But this fact contradicts my original calculation.  The wavelength of a bat's radar is (340 m/s)/(60,000 Hz) = 5 mm or so.  How, then, can the bat accurately detect something 50 times smaller, like a paper-width wire?

Clearly I'm not understanding something.  Can anyone out there explain?  If so, then I've got an excellent discussion for this year's waves unit.  Perhaps we can bring in a bat for demonstration purposes.


(P.S. -- The picture at the top of the post is of a bat drinking.  Bats can't land to drink, because their gliding wings don't allow them to take off from the ground.  Airspeed velocity and such.  So they glide across standing water, lapping the water up with their tongues.  Awesome.)

12 August 2010

Mail Time: So How *DO* You Cover Measurement and Sig Figs, If Not On the First Day?

The blog's newest follower Evan Willkomm writes in with the natural follow-up question to my post about the first day of school:

I'm a newer teacher and I'm still working to come up with a strong curriculum for general physics.  For the first two years of my teaching, I taught measurement, significant figures, and sig fig math in the first unit of the year.  This decision was made simply by opening the text that I inherited from the teacher before me and presenting the material linearly, starting with chapter 1.  After reading through some of your blog posts, I've found that you hit the ground running and introduce forces and equilibrium to your AP students and position-time graphs for general physics - all on the first day.  I'd really appreciate your thoughts on whether I should continue to include those topics or not.  How do you address sig fig math? 

Hi, Evan... good to hear from you. You're right that, at any level, one of the fundamental secrets to physics teaching is to "hit the ground running" with real experimental physics. At Woodberry, we take this approach at all levels, including AP B, AP C, regular, and conceptual.

Measurement, sig figs, and the scientific method are actually quite deep concepts. They, and abstract unit conversion mathematics, are generally taught in every science course, starting even in 6th or 7th grade -- and yet, many if not most students will graduate high school with only the most tenuous grasp of such things. Sure, I can spend a week at the start of school on these issues, but without context, I will be just as unsuccessful as a host of prior teachers. (Trust me. I've tried.)

I would suggest that all of the above ideas are best learned through the use of numerous unannounced "teaching moments." For example, on the first day of AP, we predict the reading on a spring scale to be 2.3 N. Before we look at what the scale actually reads, I ask the class how close we have to be in order to call ourselves correct. Since the scale itself has markers only ever 0.2 N, we agree that we're happy with an answer between 2.1 N and 2.5 N -- that is, +/- 0.2 N.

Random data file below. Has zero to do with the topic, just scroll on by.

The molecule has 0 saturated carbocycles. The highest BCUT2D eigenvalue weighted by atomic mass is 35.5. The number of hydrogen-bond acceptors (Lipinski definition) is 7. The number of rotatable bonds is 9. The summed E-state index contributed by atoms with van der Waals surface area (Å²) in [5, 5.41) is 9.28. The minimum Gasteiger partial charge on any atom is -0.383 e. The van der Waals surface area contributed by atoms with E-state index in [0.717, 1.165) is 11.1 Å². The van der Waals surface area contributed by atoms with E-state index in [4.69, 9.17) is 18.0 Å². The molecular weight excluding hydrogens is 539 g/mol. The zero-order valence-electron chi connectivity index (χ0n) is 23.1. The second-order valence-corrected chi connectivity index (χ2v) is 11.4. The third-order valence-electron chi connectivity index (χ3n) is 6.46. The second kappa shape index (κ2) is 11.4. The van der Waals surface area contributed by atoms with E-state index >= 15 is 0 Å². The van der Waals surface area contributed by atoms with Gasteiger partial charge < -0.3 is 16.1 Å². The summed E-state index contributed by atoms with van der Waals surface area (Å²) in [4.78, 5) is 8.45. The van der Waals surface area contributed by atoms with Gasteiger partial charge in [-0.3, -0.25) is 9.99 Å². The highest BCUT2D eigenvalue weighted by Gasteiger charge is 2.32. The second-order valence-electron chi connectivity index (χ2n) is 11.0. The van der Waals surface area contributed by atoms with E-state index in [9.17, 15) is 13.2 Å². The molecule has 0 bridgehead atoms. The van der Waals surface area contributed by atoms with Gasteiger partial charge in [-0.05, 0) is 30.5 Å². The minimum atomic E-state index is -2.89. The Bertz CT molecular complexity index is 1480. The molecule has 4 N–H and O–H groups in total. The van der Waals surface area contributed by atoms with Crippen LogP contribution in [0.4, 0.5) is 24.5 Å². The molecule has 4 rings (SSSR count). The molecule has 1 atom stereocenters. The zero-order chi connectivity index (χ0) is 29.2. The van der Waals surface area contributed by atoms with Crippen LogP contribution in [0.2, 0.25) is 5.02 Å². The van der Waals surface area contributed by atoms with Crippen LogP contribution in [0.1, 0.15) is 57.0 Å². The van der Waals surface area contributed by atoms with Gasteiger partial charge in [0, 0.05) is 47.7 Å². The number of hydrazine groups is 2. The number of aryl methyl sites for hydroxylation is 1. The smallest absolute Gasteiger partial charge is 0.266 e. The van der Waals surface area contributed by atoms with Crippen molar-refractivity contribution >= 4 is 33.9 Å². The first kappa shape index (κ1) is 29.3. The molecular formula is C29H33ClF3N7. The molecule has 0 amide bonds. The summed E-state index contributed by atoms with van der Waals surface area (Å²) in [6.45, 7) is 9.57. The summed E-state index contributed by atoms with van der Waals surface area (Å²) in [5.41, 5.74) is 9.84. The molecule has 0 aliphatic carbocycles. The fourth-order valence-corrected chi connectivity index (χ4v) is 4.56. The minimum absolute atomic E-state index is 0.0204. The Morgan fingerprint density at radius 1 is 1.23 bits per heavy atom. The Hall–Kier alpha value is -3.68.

Or, in general physics, I might calculate the slope of a cart's constant-speed position-time graph, and ask how far we expect the same cart to travel in 3 seconds. Once again, the question of "how close is correct" will arise. This time, we might suggest that our reaction time places this time measurement within only about 0.2 or 0.3 s, so I'm happy with an answer that's within 6-10%.

In regular and AP physics lab, we're regularly calculating percent differences between two different measurements, such as a speed measurement with the slope of a crudely made position-time graph and a speed measurement with a sonic motion detector. Throughout the year everyone sees that a measurement to within 5-10% is pretty solid. Then when we're calculating answers to book or test problems, we can use that ingrained knowledge: "You haven't measured anything in lab to better than 5% accuracy all year, and yet you're telling me that the mass of the sample is 1.32452 kg? A 10% difference would be 1.45something kg... in other words, those last digits are utterly meaningless."

And finally, students get the message of "I took two points off for writing every digit on your calculator."

Do my students truly, deeply understand significant figures and measurement uncertainty after my class? Probably not. My hope is that some folks get it, and that at minimum everyone understands the fact that a fourth significant digit is very often utterly ridiculous.

But that's not the right question to ask. The right question is, do my students understand significant figures and measurement uncertainty any worse because I don't go over them at the beginning of the year?

Answer: My students understand these things AS WELL OR (USUALLY) BETTER by covering them in context rather than by covering them in isolation at the beginning of the year.

And FAR MORE IMPORTANTLY: Without question, my students display a more positive attitude toward physics, and they have a better understanding of the purpose of physics as a discipline, than when I started the year with a measurement and math unit. My class sees on day one that this isn't just another math course. They see ideas and experiments presented in a way that is completely new to them; they aren't bored, they don't think of my class as a repetition of anything in their previous schooling. Physics is about predicting and measuring how the natural world works. My class knows that within 30 minutes of the first day of school.